HARARE - The new regime of special coins indexed at par with the United States coins that will be installed by December will be bankrolled by a $50 million bond facility, the Central Bank governor has said.
The special coins are meant to ease change shortages.
The coins, which are being imported, will be introduced as a medium of exchange and are aimed at augmenting currencies in circulation.
The measure, announced in the Central Bank’s monetary policy statement released two weeks ago, comes as Zimbabwe is battling a liquidity crisis and small change challenges.
The government in 2009 abandoned use of the Zimbabwe dollar and adopted a basket of foreign currencies after the local currency was devastated by hyperinflation that topped 500 billion percent.
RBZ governor John Mangudya said during a meeting last Thursday organised by the Southern African Parliamentary Support Trust that the government had looked into importing US coins in the past, but did not follow through on the plan because freight charges were higher than their value.
The Bank has chose instead to import “special coins” with similar denominations and values.
“We had to arrange a $50 million bond facility which is a United States dollar bond for coins,” Mangudya said.
He said the coin shortage has made the pricing of products difficult, as goods have had to be rounded off to the nearest dollar.
In an interview with the Daily News last week, Mangudya said they were expecting to introduce the special coins before the end of December 2014.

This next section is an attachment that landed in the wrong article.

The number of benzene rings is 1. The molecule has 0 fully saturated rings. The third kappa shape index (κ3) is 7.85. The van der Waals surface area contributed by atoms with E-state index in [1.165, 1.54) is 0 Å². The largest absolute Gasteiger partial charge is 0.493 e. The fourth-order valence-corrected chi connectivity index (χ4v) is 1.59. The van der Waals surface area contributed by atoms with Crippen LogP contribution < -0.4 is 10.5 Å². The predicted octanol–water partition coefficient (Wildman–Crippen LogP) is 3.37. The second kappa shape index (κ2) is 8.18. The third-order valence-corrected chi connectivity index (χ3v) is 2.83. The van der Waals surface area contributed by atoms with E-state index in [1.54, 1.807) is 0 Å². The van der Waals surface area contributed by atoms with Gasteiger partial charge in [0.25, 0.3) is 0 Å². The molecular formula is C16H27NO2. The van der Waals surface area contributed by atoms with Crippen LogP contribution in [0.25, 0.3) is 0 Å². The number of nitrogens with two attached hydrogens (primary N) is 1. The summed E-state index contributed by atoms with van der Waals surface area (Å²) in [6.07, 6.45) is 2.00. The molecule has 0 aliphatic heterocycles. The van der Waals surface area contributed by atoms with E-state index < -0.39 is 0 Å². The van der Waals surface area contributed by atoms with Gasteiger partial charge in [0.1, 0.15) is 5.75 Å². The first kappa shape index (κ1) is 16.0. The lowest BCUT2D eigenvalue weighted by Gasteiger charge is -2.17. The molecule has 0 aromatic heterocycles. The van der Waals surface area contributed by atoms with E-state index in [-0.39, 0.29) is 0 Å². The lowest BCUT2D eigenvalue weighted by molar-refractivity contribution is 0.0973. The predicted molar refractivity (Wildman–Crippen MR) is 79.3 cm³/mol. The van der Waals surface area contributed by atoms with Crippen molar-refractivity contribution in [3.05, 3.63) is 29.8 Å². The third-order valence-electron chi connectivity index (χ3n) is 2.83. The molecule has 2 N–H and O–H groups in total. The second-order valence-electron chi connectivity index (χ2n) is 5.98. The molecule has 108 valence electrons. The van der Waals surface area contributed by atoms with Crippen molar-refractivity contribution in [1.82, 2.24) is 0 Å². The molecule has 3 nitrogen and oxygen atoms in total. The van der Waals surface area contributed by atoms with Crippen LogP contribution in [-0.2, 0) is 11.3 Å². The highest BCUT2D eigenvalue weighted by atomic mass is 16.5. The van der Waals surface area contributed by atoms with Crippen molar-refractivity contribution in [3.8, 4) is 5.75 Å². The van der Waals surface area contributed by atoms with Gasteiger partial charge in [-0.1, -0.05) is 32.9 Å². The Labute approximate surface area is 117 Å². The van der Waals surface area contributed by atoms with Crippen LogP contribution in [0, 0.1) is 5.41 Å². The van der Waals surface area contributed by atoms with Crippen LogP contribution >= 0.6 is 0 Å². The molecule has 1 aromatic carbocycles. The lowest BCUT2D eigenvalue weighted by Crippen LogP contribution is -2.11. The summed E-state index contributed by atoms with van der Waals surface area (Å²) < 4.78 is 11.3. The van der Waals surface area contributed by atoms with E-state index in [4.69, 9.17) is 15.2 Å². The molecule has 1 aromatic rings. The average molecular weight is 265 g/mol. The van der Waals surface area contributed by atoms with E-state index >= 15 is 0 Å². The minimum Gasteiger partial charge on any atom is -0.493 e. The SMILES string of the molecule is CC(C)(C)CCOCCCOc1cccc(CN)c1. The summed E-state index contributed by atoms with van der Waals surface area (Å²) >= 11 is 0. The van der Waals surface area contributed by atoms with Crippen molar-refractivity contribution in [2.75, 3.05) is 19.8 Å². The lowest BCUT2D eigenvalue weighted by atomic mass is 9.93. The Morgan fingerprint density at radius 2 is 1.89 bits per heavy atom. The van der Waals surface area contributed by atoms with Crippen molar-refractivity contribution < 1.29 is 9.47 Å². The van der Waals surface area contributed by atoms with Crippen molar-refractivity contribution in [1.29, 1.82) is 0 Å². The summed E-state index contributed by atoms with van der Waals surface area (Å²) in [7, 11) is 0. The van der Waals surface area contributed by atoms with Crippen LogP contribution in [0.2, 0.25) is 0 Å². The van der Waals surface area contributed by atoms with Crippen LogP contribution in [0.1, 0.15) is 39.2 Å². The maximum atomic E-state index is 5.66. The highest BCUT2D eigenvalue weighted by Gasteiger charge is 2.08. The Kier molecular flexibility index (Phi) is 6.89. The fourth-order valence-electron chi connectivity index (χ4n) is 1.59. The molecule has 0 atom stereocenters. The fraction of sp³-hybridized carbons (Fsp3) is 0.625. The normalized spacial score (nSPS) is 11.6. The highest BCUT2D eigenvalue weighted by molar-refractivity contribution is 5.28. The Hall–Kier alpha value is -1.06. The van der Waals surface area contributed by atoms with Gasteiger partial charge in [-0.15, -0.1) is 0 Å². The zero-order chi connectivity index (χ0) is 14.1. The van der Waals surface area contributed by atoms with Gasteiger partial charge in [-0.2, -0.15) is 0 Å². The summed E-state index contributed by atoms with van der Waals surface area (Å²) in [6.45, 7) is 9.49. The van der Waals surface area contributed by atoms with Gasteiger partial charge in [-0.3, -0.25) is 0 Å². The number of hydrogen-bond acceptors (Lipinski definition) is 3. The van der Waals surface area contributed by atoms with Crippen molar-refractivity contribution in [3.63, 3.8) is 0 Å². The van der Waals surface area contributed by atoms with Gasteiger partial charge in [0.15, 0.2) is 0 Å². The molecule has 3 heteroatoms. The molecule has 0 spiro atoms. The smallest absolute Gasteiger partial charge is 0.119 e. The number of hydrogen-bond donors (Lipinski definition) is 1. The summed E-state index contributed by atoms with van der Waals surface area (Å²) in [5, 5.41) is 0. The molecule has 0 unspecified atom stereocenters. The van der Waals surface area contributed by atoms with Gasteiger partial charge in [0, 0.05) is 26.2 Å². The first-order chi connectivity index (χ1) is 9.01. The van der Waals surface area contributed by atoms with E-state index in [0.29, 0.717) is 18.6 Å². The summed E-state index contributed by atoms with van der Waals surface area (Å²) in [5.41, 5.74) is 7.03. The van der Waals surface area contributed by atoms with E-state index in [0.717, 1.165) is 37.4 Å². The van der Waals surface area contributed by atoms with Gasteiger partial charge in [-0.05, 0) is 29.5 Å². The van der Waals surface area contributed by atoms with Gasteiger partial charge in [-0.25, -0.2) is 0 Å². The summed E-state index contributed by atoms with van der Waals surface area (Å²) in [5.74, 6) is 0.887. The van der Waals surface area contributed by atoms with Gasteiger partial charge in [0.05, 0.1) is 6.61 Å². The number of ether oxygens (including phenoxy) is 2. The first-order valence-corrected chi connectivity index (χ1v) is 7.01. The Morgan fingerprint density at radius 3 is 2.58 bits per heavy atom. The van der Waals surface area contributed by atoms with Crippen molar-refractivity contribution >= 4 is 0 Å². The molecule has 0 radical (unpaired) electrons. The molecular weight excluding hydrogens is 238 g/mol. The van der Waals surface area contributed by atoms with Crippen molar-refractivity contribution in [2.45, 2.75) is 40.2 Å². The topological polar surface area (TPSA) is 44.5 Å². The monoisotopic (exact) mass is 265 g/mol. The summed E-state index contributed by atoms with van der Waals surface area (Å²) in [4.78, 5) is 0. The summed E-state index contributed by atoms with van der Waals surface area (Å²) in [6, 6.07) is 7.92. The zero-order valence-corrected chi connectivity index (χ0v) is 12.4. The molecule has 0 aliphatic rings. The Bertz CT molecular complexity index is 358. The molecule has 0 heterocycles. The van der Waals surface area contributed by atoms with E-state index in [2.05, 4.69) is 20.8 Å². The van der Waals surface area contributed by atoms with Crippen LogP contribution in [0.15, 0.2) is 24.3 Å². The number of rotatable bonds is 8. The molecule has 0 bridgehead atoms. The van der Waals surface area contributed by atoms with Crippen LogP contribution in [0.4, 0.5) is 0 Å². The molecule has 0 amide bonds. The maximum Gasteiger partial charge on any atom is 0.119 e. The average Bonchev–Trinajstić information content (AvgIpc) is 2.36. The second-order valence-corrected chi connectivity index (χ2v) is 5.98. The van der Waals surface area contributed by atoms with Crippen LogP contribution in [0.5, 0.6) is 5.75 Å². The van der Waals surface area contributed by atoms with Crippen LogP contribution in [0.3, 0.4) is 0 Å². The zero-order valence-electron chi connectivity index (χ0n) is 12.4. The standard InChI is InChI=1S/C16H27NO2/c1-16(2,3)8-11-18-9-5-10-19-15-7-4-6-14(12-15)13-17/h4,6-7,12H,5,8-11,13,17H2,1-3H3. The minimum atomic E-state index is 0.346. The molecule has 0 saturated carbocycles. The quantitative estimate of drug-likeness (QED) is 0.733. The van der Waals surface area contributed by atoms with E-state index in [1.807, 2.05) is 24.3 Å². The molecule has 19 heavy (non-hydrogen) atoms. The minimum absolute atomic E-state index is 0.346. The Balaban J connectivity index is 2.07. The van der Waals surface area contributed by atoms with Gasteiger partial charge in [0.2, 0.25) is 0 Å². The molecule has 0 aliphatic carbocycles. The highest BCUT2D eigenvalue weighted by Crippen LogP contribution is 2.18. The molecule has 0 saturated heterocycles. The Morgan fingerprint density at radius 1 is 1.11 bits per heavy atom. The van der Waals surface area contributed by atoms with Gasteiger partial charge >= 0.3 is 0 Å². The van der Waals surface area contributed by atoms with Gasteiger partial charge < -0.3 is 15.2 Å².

“Indeed, they would be convertible just like the notes,” Mangudya said.
He said “it stood to reason that we need the special coins to be the divisibility units of the USD notes, as such, the special coins would need to be at par with the US cents.”
“Divisibility is one of the most important characteristic of money. The rand coins are also being imported to augment the available stocks within the economy,” said the central bank boss said.
He was tight-lipped on the features of the coins, source and name.
“I cannot tell you the source of the coins,” he said.
“I need to protect the integrity of this market. The RBZ will only share the information on cost once we receive the final invoice from the suppliers, whom we expect to meet next month.”
RBZ has been in negotiations with banks and the Bankers Association of Zimbabwe on the details of importing the coins and whether to sell them. Mangudya said that the coins would be distributed through normal banking channels from the Reserve Bank and that its Bank Use Promotion Unit would monitor them. At the announcement, Mangudya did not give the terms of the bond or where the coins would be imported from.